Meet Miss Pearl Grey, an artist in the UK working in 3D!
"Hello! My name is Kellie, but you can call me Miss Pearl Grey, if you like."
How or why did you start working dimensionally?
I was always drawing and became very interested in making minatures as a child. My Grandfather built me a beautiful Doll's House that I was able to furnish with little objects I had made myself and people I crafted from pipe cleaners, cotton wool, tights and material. I eventually ran out of rooms for them all to live in, so it became more like a Hostel for tiny people!
I have a rather short attention span sometimes, so consequently I tend to ricochet back and forth between 2 and 3 dimensional illustrating when I temporarily tire of one or the other (it is usually on the break between each that my interest is reignited!).
What or who has influenced the way you work?
I am constantly in awe of the sheer talent out there! I have a wide range of inspirations which include (but are not limited to) Aardman, FaultyOptic, Red Nose Studio and Liz Lomax. I also consider myself very lucky to have a supportive cast of family and friends, who are invariably willing to endure my antisocial tendencies when working on new pieces.
Please describe your working process.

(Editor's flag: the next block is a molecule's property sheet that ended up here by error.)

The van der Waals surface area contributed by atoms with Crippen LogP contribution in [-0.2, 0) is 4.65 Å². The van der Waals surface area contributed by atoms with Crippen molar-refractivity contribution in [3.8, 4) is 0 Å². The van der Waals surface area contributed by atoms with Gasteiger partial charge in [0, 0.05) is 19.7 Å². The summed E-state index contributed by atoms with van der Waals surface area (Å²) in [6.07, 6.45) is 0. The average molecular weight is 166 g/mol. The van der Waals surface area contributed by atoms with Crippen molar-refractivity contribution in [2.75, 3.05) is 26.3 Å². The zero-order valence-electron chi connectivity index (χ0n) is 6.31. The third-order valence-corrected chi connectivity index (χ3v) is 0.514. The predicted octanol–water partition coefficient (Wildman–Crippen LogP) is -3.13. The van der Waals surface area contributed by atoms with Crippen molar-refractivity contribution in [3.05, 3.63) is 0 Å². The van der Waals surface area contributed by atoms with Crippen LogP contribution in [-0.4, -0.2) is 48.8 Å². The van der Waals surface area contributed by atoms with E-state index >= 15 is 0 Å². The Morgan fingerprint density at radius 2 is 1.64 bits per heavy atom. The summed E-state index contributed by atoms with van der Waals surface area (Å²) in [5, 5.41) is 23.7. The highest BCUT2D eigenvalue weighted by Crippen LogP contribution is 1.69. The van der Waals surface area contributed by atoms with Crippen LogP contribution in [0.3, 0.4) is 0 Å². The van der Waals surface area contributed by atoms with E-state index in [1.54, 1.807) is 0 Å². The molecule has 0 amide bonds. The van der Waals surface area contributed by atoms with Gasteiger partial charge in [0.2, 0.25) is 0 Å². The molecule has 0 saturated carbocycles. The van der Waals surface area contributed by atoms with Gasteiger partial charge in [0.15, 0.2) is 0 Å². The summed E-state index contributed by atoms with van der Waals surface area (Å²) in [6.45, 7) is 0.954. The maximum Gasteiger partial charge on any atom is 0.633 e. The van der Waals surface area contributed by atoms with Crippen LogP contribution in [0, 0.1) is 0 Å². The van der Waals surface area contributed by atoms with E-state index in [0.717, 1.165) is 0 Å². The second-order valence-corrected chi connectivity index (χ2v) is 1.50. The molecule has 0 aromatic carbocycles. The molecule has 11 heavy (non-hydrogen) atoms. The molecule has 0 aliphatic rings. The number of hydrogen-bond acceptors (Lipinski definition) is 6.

I always start with sketches. Each character is visualised on paper from a variety of angles in order to provide accurate viewpoints later on. Once I have started sculpting I find it very helpful to have my own drawings on the desk so that I can see exactly how much curve the chin needs, or where a particular wart should be. This said, however, my models are rarely the same as the initial sketch by the end!
I usually start with a wire or tin foil armature and build onto this with Super Sculpey. I fire the initial sculpt in the oven and then each subsequent layer is fixed with a very hot hairdryer (my models are usually small enough that this is sufficient). Occasionally I pad out some of the bulkier characters with upholstery wadding to save using so much Sculpey, these are just fixed with the hairdryer. I use children's plasticine modelling tools, scalpels and cocktail sticks to sculpt faces and details. Some of the features are just about being resourceful with materials. I am a bit of a hoarder so I tend to hang onto scraps of old material and things most people would throw away- I know they will come in handy sooner or later. I usually paint with acrylics but learned the hard way that you should always seal the paint with varnish (I use the Matte variety). Once the characters are ready I arrange the props and backgrounds accordingly and photograph, editing afterwards in Photoshop where necessary.
What do you the enjoy most / least about working dimensionally?
I would have to say that the most frustrating thing for me is overheating my models, burning them to a crisp when I wander off to make a cup of tea. When I overheat them they shatter a lot more easily and this can be very time consuming to fix! Materials can be very costly, too. But the overall satisfaction I get from seeing the final images and from other people's reactions makes it very rewarding. I am also a tremendous perfectionist, but I don't think that ever really leaves you.
Pearl Grey Illustration
All images and content © Miss Pearl Grey